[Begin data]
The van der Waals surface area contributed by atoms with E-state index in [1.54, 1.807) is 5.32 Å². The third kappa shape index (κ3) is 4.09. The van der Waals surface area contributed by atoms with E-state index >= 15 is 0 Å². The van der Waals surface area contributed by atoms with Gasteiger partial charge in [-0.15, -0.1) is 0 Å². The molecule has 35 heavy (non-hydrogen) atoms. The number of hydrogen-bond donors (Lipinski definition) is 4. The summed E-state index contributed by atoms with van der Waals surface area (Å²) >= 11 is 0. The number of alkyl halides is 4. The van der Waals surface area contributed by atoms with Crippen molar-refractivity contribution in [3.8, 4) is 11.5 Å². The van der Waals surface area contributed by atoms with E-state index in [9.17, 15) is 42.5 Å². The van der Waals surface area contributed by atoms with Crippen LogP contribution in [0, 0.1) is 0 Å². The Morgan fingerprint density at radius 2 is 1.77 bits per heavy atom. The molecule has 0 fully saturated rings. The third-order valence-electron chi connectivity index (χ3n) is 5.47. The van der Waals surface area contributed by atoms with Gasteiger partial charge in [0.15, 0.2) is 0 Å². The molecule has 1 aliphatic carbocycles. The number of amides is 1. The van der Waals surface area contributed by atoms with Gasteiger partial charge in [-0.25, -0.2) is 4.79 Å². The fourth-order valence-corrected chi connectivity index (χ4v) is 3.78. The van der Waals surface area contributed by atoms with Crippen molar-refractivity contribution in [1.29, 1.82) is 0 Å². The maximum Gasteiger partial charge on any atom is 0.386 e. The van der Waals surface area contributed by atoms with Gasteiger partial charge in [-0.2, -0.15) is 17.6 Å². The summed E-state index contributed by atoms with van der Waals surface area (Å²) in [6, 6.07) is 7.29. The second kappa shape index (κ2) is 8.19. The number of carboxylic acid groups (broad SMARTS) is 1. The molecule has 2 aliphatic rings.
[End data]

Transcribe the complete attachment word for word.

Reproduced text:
The van der Waals surface area contributed by atoms with E-state index in [1.54, 1.807) is 5.32 Å². The third kappa shape index (κ3) is 4.09. The van der Waals surface area contributed by atoms with E-state index >= 15 is 0 Å². The van der Waals surface area contributed by atoms with Gasteiger partial charge in [-0.15, -0.1) is 0 Å². The molecule has 35 heavy (non-hydrogen) atoms. The number of hydrogen-bond donors (Lipinski definition) is 4. The summed E-state index contributed by atoms with van der Waals surface area (Å²) >= 11 is 0. The number of alkyl halides is 4. The van der Waals surface area contributed by atoms with Crippen molar-refractivity contribution in [3.8, 4) is 11.5 Å². The van der Waals surface area contributed by atoms with E-state index in [9.17, 15) is 42.5 Å². The van der Waals surface area contributed by atoms with Crippen LogP contribution in [0, 0.1) is 0 Å². The Morgan fingerprint density at radius 2 is 1.77 bits per heavy atom. The molecule has 0 fully saturated rings. The third-order valence-electron chi connectivity index (χ3n) is 5.47. The van der Waals surface area contributed by atoms with Gasteiger partial charge in [0.15, 0.2) is 0 Å². The molecule has 1 aliphatic carbocycles. The number of amides is 1. The van der Waals surface area contributed by atoms with Gasteiger partial charge in [-0.25, -0.2) is 4.79 Å². The fourth-order valence-corrected chi connectivity index (χ4v) is 3.78. The van der Waals surface area contributed by atoms with Crippen molar-refractivity contribution in [1.29, 1.82) is 0 Å². The maximum Gasteiger partial charge on any atom is 0.386 e. The van der Waals surface area contributed by atoms with Gasteiger partial charge in [-0.2, -0.15) is 17.6 Å². The summed E-state index contributed by atoms with van der Waals surface area (Å²) in [6, 6.07) is 7.29. The second kappa shape index (κ2) is 8.19. The number of carboxylic acid groups (broad SMARTS) is 1. The molecule has 2 aliphatic rings.